SOUTH MILWAUKEE, Wis. — Maurice King worked for Joerns Healthcare, a medical-furniture manufacturer, for nearly 43 years. Until suddenly one day, he didn’t.

Joerns closed its plant in Stevens Point, Wis., in 2012 after years of gradually outsourcing work to China. It let go 175 workers. Now the 62-year-old former local steelworkers union president works a 2-11 p.m. shift at a fan factory.

No more local fish fries on Friday nights with his wife, or his side job for 25 years as town chairman in Dewey, population 975. He hasn’t yet earned a week of vacation. Retirement has been pushed back.

“You had the job, you figured you were planning out how things were going to go,” King said. “Now you’ve got to back up and rethink.”

Establishment economists, government and business officials argue that trade deals are critical in a global economy, and great for America. But critics like organized labor call them “death warrants.”

And in blue-collar communities in Wisconsin and across the industrial Midwest, that economic angst, coupled with a sense of betrayal, helps explain the roiling politics of 2016.

Wisconsin votes Tuesday. Soon after come other industrial states, including Pennsylvania. And all could be battlegrounds this fall in the general election.

A lot will look like Milwaukee, once known as “the machine shop to the world,” now grappling with a new economy.

Wisconsin has lost more than more than 68,000 manufacturing jobs since the mid-1990s, when the first of several trade agreements with Mexico, China and other nations took hold. About 76,000 Wisconsin workers in various fields lost their jobs because of imports or the work they do being shipped overseas, according to the U.S. Labor Department.

Not all the layoffs and plant closings can be attributed solely to free trade. Some are caused, at least in part, by slowdowns in specific industries such as housing and mining.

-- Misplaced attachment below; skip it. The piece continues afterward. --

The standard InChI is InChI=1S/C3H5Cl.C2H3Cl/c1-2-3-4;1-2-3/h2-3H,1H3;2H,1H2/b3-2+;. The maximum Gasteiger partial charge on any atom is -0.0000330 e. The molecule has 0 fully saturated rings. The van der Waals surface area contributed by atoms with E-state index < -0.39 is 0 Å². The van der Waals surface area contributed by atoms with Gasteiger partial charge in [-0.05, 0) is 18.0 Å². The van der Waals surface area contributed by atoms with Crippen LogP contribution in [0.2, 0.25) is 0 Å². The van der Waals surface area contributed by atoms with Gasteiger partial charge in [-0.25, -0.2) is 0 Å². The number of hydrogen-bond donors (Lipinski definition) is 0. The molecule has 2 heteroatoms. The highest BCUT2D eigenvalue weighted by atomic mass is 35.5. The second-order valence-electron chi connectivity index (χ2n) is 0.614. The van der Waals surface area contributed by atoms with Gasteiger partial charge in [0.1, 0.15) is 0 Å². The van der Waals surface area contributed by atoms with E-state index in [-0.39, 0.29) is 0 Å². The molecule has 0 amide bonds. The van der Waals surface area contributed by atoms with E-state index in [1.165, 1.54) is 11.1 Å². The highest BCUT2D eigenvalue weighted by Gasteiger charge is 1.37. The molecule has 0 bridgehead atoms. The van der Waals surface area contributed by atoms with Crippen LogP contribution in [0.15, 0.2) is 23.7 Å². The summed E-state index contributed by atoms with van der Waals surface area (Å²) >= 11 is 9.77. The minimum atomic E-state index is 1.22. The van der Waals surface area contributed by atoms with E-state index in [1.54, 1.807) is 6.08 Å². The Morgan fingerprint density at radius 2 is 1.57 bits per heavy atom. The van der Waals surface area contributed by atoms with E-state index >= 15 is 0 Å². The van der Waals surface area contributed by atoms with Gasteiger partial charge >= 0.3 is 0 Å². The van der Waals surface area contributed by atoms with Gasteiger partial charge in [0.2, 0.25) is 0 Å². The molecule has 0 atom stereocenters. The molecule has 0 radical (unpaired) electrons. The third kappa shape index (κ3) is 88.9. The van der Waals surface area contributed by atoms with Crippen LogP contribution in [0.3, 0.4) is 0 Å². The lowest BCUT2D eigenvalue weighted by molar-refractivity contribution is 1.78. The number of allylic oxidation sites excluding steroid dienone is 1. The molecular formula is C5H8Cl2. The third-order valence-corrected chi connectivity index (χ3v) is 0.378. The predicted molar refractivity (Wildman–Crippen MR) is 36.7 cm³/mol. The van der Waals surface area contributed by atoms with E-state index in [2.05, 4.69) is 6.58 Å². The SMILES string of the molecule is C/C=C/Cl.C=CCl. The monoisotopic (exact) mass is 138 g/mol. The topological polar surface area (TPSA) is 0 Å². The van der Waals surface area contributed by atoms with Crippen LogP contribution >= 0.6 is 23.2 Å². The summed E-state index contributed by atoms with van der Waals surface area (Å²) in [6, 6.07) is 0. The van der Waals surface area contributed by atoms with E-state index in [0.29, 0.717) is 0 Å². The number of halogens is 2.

Wisconsin’s manufacturing sector, once one of the country’s strongest, has taken a lot of punches in recent years. General Motors, General Electric, Chrysler, Joy Global Surface Mining and Manitowoc Cranes have all cut jobs or closed operations in recent years for a variety of reasons.

Hometown companies such as Kohler, the plumbing supply manufacturer, and Trek Bicycles have sent jobs to India, China and Taiwan.

Meanwhile, Madison, the state capital, will lose 1,000 jobs over the next two years as the 100-year-old Oscar Mayer meat processing plant closes. Just east on Interstate 94 in Jefferson, Tyson Foods will close its pepperoni processing plant, cutting 400 jobs.

“Change is hard,” Jefferson Mayor Dale Oppermann said. “Something that unexpected like this is a challenge for people. A lot of the people I know haven’t filled out a job application for 30 years, much less done it online.”

The turmoil feeds into a debate over trade in the 2016 campaign.

“Politically, it’s an easy point to make: It isn’t totally untrue at all to say that globalization has hurt American workers,” said former Wisconsin Gov. Jim Doyle, a Democrat who served from 2003 to 2011. “What you do about that is a lot harder to figure.”

Republican presidential candidate Donald Trump and Democrat candidate Bernie Sanders have been the most outspoken against trade deals.

In Wisconsin, voters are about evenly split on whether free trade agreements have helped or hurt, according to a recent Marquette University Law School poll. In Michigan and Ohio, a majority of primary voters in both parties said foreign trade kills jobs in the U.S.

That’s the feeling inside union halls and communities with closed factories. Trade deals like the North American Free Trade Agreement and the Trans-Pacific Partnership mean only uncertainty and distress.

The Business Roundtable, an association of major-company executives, say international trade supports 1 in 5 Wisconsin jobs, and that lower manufacturing costs overseas lowers prices for U.S. consumers.

“It is an economic fact of life that both businesses and their employees benefit when we sell more products overseas, and consumers enjoy a wider range of products at lower prices,” Jerry Jasinowski, former president of the National Association of Manufacturers, said in a recent statement.